How do you recognize the difference between an eavesdrip and a gutter and where do you install them? In this post, you will get to know the differences between these two essential elements of your roof.
Before looking at the differences between eavesdrips and gutters, let’s look at what they have in common. While it is generally known what gutters look alike, the eavesdrips are less well known.
What is a gutter?
A gutter is the place through which water flows in drops. It is through the gutters that rain pours off the roof when it rains. It often takes the form of a half-cylindrical channel, open at the top and suspended from hooks. In Hialeah, you will see them very quickly if you look at the houses in the surrounding area. A gutter is also a pipe designed to collect water so that it can be discharged via downspouts or disgorgers, depending on the type of house. It should be remembered from the outset that it serves the same purpose as the eavesdrip. However, unlike the gutter, the eavesdrip is only visible when you climb on the roof.
Elements of the water evacuation system
Without eavesdrips, gutters, siphons, filters, pipes…, rainwater cannot escape. All of them are essential elements of a roof in good condition. They have openings to evacuate rain or help snow melt more quickly in case of storms.
Criteria to make the difference between eavesdrip and gutter
To what extent are the two designations confused in everyday language? Here are some answers!
Major clue: look at the location!
The main difference between gutter and eavesdrip is the location of each of them on the roof. The first one is suspended at the end of the slope of the roof.
What is the eavesdrip?
The eavesdrip, on the other hand, is masonry and integrated into the body of the roof. It is supported by cement, stone, wood… or any other building material. You can see it if you climb on the roof with a ladder.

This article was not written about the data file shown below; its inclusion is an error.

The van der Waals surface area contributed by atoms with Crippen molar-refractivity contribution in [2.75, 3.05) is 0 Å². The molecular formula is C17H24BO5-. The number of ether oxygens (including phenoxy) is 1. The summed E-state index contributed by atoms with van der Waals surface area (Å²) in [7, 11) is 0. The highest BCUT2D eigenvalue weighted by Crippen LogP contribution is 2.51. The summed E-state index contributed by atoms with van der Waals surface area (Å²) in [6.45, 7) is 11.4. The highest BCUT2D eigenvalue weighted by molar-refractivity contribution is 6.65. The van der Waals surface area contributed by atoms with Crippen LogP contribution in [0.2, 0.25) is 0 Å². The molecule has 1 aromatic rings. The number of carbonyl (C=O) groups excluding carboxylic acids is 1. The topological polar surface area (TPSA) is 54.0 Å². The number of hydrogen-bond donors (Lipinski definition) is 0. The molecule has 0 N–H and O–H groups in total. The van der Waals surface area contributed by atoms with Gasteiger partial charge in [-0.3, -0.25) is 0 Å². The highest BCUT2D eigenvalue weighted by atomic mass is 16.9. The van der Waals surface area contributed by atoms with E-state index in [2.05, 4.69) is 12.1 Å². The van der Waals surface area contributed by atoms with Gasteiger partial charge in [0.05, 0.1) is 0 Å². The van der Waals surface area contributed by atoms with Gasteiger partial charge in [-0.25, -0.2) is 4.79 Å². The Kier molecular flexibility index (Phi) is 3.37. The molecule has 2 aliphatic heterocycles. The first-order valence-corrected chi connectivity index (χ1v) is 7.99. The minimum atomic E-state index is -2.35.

Note: the gutter is more fragile than the eavesdrip, which can support the weight of a man.
The eavesdrip, is it the ancestor of the gutter?
In classical architecture, buildings had gutters. This is still the case for many monuments, for obvious aesthetic reasons. More and more, on modern buildings, the installation of gutters is favoured over eavesdrips. Several reasons justify this transition from one to the other:
– the installation of gutter is easier, because it does not require a particular layout on the roof;
– maintenance is easier because the gutters are often lower than the eavesdrips. You can remove stuck leaves and snow in less time;
– it is easy to spot if a gutter is punctured or broken. On the other hand, it is necessary to go up on the – – roof to examine the condition of the eavesdrip.
Where do you find eavesdrips?
Today, eavesdrips are mostly found on :
– Old buildings, such as farmhouses and longhouses…
– recent houses with a more complex architecture and a hip roof
– industrial buildings with very long roofs
– as a whole, collective rather than individual buildings
On the other hand, the majority of town houses and pavilions now have gutters.
If you talk to a professional gutter installer, he or she may use the more technical term “eavesdrip” to refer to a gutter. However, in common parlance, there is a tendency to use the word “gutter” to refer to all the drainage pipes on the roof. In fact, the two terms are often used interchangeably to refer to the rainwater drainage system on the roof.
Gutters and eavesdrips complement each other
On multi-sided roofs, it is quite possible to find both gutters and eavesdrips. If you live in a mountainous or high precipitation area, this should not be overlooked when designing your home. You can contact CAG Rain Gutter Solutions for advice and a quote.
The different types of gutters and eavesdrips
To help you differentiate between them, consider the main types of gutters and eavesdrips currently on the market. These can be of various shapes and sizes, each with their own advantages and peculiarities as shown in the tables below.
Two types of eavesdrips
|English style eavesdrip||It sits on the contours of the roof and is built into an enclosure, often made of concrete, sometimes of wood.|
|Eavesdrip on a slope or on two slopes||It is located between two slopes of the roof, is particularly popular in the case of complex constructions.|
Two types of gutters
|Hanging gutter||It usually takes the shape of a semi-circle, it is fixed with hooks under the roof slope. This is the most common type of gutter today.||More economical, with large evacuation capacities.|
|Creeping gutter||It is fixed with hooks on the end of the roof.||It is less visible, and therefore privileged for aesthetic reasons.|
Note: For these two gutter variations, the shapes and construction materials are diverse. They can be cylindrical, square, and more…
Good to know: Eavesdrips are often more expensive than gutters.
To make the difference between eavesdrips and gutters, watch their location! The first one is not visible because it is integrated into the roof structure. The second, now the most popular, is often hung on hooks at the end of the roof. In both cases, their function is essential in the rainwater drainage system.